Paul Biya is Africa’s longest-serving President and one would think he has an idea when it comes to responsible leadership but the years have only cemented his ineptitude. His response to the Cameroonian Anglophone region’s secession demands has been heavy-handed and unnecessary but for a man who never gets questioned, it is to be expected. Social media is awash with atrocity after atrocity that the Cameroonian army is committing against its own people which unfortunately justifies their demands for independence. If their army is going to treat them like foreigners, then maybe they are foreigners.
The world seems to be waking up from its slumber and paying more attention to Cameroon but 200 soldiers, gendarmes, and police officers, 600 separatists and at least 500 civilians have died in the violence. 30,000 Anglophone refugees are in Nigeria while 437,000 have been internally displaced in Cameroon. UN Resident and Humanitarian Coordinator for Cameroon, Ms. Allegra Baiocchi has said, “attacks against civilians have increased and many conflict-affected people are surviving in harsh conditions without humanitarian assistance due to the dramatic underfunding of the response.
Cameroon today can no longer be a forgotten crisis; it needs to be high on our agenda.” However, as the world drags its feet, civilians are being killed in Cameroon. Paul Biya is unhinged. The separatists are unhinged. The common citizenry bears the brunt of the fire. The United Nations estimates that around 4.3 million people in Cameroon – one in six people and mostly women and children – require lifesaving assistance.
The conflict is rooted in the arbitrary borders imposed by imperialists. In 1961, Britain’s Cameroons colonies were divided between Nigeria and Cameroon after a referendum. Becoming an independent state was simply not on the table. “Logically, I would have expected the UN to give them the option of gaining independence and stand on their own,” Henry Baaboh, a legal expert told DW before adding, “I think it is that third option which is disturbing Southern Cameroonians up to this day.”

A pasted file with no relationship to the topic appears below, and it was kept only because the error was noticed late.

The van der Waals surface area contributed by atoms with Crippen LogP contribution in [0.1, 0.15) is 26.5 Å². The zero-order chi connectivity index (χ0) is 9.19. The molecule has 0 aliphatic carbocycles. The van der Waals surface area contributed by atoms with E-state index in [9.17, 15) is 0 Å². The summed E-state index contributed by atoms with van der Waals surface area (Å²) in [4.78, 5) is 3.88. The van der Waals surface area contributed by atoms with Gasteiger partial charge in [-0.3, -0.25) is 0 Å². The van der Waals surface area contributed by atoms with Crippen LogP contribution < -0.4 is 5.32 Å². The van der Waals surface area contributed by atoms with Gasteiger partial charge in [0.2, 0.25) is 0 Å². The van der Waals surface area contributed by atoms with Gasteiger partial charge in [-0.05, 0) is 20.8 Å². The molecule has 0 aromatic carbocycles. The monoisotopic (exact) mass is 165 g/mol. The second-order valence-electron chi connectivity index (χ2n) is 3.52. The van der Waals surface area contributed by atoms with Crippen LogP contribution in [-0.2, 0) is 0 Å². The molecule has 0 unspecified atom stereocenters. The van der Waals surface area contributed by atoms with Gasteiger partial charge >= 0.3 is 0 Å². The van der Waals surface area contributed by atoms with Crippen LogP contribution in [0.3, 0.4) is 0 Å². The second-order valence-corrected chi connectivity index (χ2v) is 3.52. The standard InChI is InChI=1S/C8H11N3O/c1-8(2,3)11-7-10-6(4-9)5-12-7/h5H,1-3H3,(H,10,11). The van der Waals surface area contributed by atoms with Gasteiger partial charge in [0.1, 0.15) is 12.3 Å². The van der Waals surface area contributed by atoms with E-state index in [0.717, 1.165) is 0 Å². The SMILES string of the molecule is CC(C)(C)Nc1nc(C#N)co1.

That the crisis is called the “Anglophone problem” is telling as to the nature of the issue: it is a problem imported from the West. Jürgen Zimmerer of the University of Hamburg identifies the elephant in the room quite aptly, “The problem is that when European powers partitioned Africa, they split up families, relatives, and communities that got along very well, whereas in some cases, communities that were enemies or competed against each other were bundled together into one territory.”
Now that one country is made up of people on two different ends of the spectrum, people are dying. The murderous regime of Biya cannot be exonerated as it has been instrumental in the violence but the West is just as culpable. This is a conflict of the West’s making being exploited by an unhinged despot. It is quite arrogant for the West to pretend nothing is happening, and wait for the body-count to reach a certain threshold yet it planted the seeds of this harvest of thorns. The practice of pretending loss of African lives does not warrant swift action must come to an end. This is the 21st century!